To fully appreciate Tata group chairman emeritus Ratan Tata’s statement on Friday that the conglomerate may be interested in picking up a stake in Air India should the government decide to privatise the troubled, debt-laden state-backed carrier, it is necessary to ‘rewind’ a bit.
Way back in 1991, Prime Minister P V Narasimha Rao approached Tata patriarch JRD Tata with a thought: how about India’s pre-eminent industrial house re-entering aviation with an airline? After all, the group had started the country’s first airline that was later nationalised and became Air India. JRD was agreeable, and New Delhi had even reportedly impressed upon Singapore to let Singapore Airlines (SIA) form a joint venture with Tata for the purpose.
Well, years, decades rolled on... JRD and Rao have since passed into ages... but the airline never materialised. Yet, Tatas persisted. During 1999-2001, Tata-SIA tried their best to wrest a 40% stake in Air India but the plan came unstuck due to political instability that put paid to the government’s privatisation drive.
On Friday, when Ratan Tata, JRD’s chosen successor, called on aviation minister Ajit Singh in New Delhi with SIA’s CEO Goh Choon Phong in tow, the grand effort that began in 1991 finally appeared to have borne fruit. Never mind the bitter experience last time round when the new airline plan had to be aborted well after receiving the all-important approval of the Foreign Investment Promotion Board (FIPB).
To be sure, the latest Tata-SIA airline attempt is precisely at that stage – FIPB approval. But there appears none of that uncertainty now. As if to underline this, as if to reinforce how close aviation is to Tata’s heart – never mind the doomsayers who vouch that this is one industry that could potentially prove the graveyard for every business; and never mind Tata’s ongoing attempts to operationalise two new airlines – Ratan Tata said the group is game for a play in a third one. “As and when it (Air India privatisation) happens, we would be very happy to look at it.”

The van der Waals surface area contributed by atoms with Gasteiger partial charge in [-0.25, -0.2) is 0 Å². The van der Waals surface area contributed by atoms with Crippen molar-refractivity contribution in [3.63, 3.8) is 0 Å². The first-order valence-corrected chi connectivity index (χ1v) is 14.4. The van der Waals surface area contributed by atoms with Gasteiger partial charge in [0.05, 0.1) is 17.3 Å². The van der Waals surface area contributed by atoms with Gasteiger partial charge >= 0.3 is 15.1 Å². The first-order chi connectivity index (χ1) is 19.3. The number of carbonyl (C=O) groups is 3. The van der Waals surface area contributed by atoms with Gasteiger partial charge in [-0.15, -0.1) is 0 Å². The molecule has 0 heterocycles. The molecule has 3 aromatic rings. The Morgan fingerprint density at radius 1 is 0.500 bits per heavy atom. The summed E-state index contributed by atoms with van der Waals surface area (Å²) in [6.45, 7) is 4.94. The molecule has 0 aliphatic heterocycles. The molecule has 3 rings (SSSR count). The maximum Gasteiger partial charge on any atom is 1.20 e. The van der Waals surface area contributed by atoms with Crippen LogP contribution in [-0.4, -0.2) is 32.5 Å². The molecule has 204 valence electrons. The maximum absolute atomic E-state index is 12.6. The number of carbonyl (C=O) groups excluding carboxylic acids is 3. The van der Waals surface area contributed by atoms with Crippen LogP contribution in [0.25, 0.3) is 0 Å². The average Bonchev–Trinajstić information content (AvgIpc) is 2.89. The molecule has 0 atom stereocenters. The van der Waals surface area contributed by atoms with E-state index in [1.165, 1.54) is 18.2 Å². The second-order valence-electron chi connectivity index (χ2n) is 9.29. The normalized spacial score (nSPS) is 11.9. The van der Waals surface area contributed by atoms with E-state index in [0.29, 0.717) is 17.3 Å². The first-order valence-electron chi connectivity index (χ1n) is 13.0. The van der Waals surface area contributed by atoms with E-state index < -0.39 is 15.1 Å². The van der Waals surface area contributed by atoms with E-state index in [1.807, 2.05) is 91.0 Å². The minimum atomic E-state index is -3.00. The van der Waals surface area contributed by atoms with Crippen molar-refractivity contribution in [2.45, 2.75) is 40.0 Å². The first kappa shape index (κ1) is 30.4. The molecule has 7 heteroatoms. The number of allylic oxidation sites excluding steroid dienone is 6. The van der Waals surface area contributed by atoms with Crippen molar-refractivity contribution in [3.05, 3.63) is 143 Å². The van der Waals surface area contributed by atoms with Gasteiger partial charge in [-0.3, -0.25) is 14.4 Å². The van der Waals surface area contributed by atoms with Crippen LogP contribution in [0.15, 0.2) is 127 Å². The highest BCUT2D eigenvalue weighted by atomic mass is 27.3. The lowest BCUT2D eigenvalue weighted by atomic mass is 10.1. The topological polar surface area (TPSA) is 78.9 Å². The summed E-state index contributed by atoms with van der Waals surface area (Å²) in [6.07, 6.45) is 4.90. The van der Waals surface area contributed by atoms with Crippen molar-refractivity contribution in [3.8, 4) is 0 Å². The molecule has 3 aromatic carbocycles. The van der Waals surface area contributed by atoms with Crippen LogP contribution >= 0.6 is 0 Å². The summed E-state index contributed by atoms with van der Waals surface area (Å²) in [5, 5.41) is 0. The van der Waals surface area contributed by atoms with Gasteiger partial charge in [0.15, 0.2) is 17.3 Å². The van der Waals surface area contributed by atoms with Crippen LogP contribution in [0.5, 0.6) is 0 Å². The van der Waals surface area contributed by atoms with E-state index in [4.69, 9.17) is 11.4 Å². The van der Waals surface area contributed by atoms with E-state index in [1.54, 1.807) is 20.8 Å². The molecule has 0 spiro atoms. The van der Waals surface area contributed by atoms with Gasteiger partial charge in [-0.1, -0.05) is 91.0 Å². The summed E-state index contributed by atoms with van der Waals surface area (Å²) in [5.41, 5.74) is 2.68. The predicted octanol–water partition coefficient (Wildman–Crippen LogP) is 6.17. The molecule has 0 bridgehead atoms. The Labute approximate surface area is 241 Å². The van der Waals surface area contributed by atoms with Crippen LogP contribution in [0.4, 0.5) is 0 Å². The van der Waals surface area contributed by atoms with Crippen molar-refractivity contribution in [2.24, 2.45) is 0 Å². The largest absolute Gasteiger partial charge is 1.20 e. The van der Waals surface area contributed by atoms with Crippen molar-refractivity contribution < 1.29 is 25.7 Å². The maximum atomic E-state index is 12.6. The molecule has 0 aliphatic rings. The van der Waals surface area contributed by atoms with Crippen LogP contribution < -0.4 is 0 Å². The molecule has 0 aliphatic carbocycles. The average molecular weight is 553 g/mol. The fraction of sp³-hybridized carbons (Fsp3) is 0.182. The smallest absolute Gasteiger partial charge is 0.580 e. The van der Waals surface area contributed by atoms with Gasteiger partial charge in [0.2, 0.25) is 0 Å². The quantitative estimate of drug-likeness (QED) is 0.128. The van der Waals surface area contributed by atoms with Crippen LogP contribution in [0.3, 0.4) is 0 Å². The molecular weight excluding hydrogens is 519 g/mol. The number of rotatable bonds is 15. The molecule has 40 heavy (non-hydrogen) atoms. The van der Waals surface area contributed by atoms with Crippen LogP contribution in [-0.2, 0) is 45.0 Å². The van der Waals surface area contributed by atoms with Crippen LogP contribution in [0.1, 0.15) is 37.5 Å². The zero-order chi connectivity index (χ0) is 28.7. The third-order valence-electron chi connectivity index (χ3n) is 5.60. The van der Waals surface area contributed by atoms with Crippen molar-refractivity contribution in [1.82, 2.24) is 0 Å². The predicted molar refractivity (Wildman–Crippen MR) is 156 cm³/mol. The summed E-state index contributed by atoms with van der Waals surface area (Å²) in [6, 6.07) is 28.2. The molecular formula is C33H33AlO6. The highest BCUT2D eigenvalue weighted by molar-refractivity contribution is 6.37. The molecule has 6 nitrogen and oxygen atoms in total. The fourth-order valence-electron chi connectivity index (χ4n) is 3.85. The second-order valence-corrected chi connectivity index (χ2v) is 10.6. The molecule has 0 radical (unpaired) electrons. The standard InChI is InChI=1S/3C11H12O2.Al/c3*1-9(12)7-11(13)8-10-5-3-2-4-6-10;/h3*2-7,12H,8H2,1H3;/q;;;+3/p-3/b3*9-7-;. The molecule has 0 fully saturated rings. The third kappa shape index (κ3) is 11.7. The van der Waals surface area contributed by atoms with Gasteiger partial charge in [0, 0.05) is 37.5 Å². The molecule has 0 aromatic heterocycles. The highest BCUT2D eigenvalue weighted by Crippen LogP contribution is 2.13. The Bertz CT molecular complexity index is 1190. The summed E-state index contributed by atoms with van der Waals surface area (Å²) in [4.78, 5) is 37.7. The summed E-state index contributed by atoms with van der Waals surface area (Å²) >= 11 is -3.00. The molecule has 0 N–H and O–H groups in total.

“Look at it”, reliable sources confirmed to dna, is a euphemism for Tata’s desire to invest in Air India if the government does bite the privatisation bullet.
Bite it might, if it retains power in 2014, said analysts, referring to Ajit Singh’s interview to dna earlier this month. The government cannot be in the service-delivery sector, Singh had said in the interview. “While Tata expressed his desire on investing in Air India, no decision on this front can be taken in the UPA-II term.”
But a decision may become inevitable sooner or later, given that Air India’s accumulated losses over the last four years are now Rs 15,000 crore. Air India alone accounts for 60% of $14.5 billion that is the overall debt of India’s airlines, as per industry body Capa’s estimates. A planned turnaround plan would cost the government Rs 30,000 crore over the next nine years.
Although Ratan Tata’s interest in Air India remains as strong as ever, aviation experts feel the Tata group may be asking for trouble, given the scale of the carrier’s operations and its financial state.
They point to Tata’s takeover of VSNL which is now Tata Communications and embroiled in legal disputes with the government over land-related issues. “Given Air India’s troubled legacy and a large employee base, managing Air India will be a difficult task,” said an analyst who did not wish to be named.
That is not all. Privatisation is a time-intensive process in India. “There is going to be preparatory work of at least three years. Any hurried drive might affect valuations and investor sentiment,” said Amrit Panduangi, senior director, Deloitte in India.
So why is Ratan Tata keen on Air India in spite of everything?
The 2012 decision to allow foreign direct investment (FDI) in India’s civil aviation sparked interest in several foreign carriers, despite high operational costs. “Airlines are making losses in the current scenario. But, if costs are controlled, airlines can do well. And given Tatas’ previous experience in the airline business, they will be able to manage it well. There is still a lot of scope in the aviation sector,” said Pandurangi.